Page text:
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Epic battle between kingsnake and copperhead!

A while back, I wrote about Black Kingsnakes, Lampropeltis getula, and shared some images of one of these fabulous beasts. You can see that post RIGHT HERE. Kingsnakes are not a widespread animal in Ohio, occurring only in perhaps a half-dozen of our southernmost counties. The snake that was the subject of the aforementioned post was one that John Howard had caught that morning in his Adams County garden; later that same day I went on to find another elsewhere in the county.
A noteworthy quality of the Black Kingsnake is its tameness and gentle nature, at least towards humans. When first captured, a kingsnake might be a bit feisty, but they normally soon settle down and are quite easily and safely handled. I have been around enough kingsnakes to know firsthand of their docile nature; a behavior that seems quite surprising when one learns what true tough guys these reptiles really are.
Last Saturday, botanists Andrew Gibson and Michael Whittemore were exploring Shawnee State Forest when they stumbled across a true battle of the reptilian titans. Andrew (check his great blog HERE) was kind enough to send along some of his characteristically excellent photos, documenting an ophidian fight to the death. 
Photo: Andrew Gibson

Can you imagine stumbling across this scene?! It would either be the stuff of which long-lasting nightmares are made, or, if you're like me and many of my friends, a dream come true! Black Kingsnakes are well known for going after, killing, and consuming other snakes, notably venomous snakes. While this bit of interesting herpetological knowledge is well known, it is one thing to read about such behavior in a book, and quite another to actually experience it firsthand!

While cruising one of Shawnee Forest's little traveled back lanes, Andrew and Michael came across this scene, stopped, and obtained what is certainly among the best photo-documentation there is of a Black Kingsnake plying its trade. I don't think that I need point out which of the serpents is the kingsnake; the other is the most common of Ohio's three venomous snakes, the Northern Copperhead, Agkistrodon contortrix (I've written about them HERE, should you be interested).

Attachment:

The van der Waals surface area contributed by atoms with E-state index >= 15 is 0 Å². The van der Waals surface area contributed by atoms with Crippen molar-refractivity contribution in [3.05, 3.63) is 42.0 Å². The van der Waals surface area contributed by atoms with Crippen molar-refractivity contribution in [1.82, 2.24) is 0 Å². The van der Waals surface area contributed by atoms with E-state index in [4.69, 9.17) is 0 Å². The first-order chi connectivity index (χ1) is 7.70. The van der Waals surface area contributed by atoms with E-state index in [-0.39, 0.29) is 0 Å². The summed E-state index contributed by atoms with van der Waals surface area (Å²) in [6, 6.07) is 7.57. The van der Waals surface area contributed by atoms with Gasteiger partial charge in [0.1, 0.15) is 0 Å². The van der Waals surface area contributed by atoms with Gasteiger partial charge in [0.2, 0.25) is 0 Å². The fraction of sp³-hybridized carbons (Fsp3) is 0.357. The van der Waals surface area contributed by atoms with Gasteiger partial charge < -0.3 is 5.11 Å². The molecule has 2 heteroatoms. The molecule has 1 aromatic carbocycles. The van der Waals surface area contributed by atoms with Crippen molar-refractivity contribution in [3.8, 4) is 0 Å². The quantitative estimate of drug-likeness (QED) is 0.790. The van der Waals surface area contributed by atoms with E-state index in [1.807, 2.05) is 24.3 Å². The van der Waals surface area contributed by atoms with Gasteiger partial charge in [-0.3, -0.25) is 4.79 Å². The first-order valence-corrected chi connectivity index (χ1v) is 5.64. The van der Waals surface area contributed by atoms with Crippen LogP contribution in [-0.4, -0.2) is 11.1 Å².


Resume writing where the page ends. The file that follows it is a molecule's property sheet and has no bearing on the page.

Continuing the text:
The kingsnake has engaged the copperhead, and is working to subdue its venomous relative. You'd think an animal with the fortitude to pursue such fare would be a raging, barely containable maniac of an animal, but as I pointed out when in our hands kingsnakes are about as soft and snuggly as a snake can be. That demeanor changes bigtime when on the hunt, obviously.

Photo: Andrew Gibson

At this point in the struggle, the agile kingsnake has gained the upper hand and has the copperhead in a death grip. The copperhead, of course, would have attempted to defend itself with all of its might, but kingsnakes are impervious to the bites of chemically protected snakes such as this, and the copperhead's bites left it unfazed.

Photo: Andrew Gibson

By now, the copperhead is doomed. The crushing death-grip that the kingsnake has on the throat of the copperhead probably brings about its demise fairly quickly, as does the kingsnake's tightly coiled body, which crushes the life from the unlucky victim. Death by constriction, essentially.

Congratulations to Andrew and Michael for a great find, and to Andrew for the excellent photo-documentation, and for allowing me to share his images with you.


Peter Kleinhenz said…
This is definitely the coolest post of yours I have seen, and you post some really awesome stuff. I can't imagine what my reaction would be if I came upon that.
Jim McCormac said…
Thanks Peter! In this case, though, all of the credit goes to Andrew and Michael for making an extraordinary find, photo-documenting it beautifully, AND sharing it with others!
Jon Farnsworth said…
Very cool!
Jim, just came across this. Thanks for the mention! Andrew and I always stumble upon extraordinary finds when we're together - looking forward to another exciting spring ahead! - Mike

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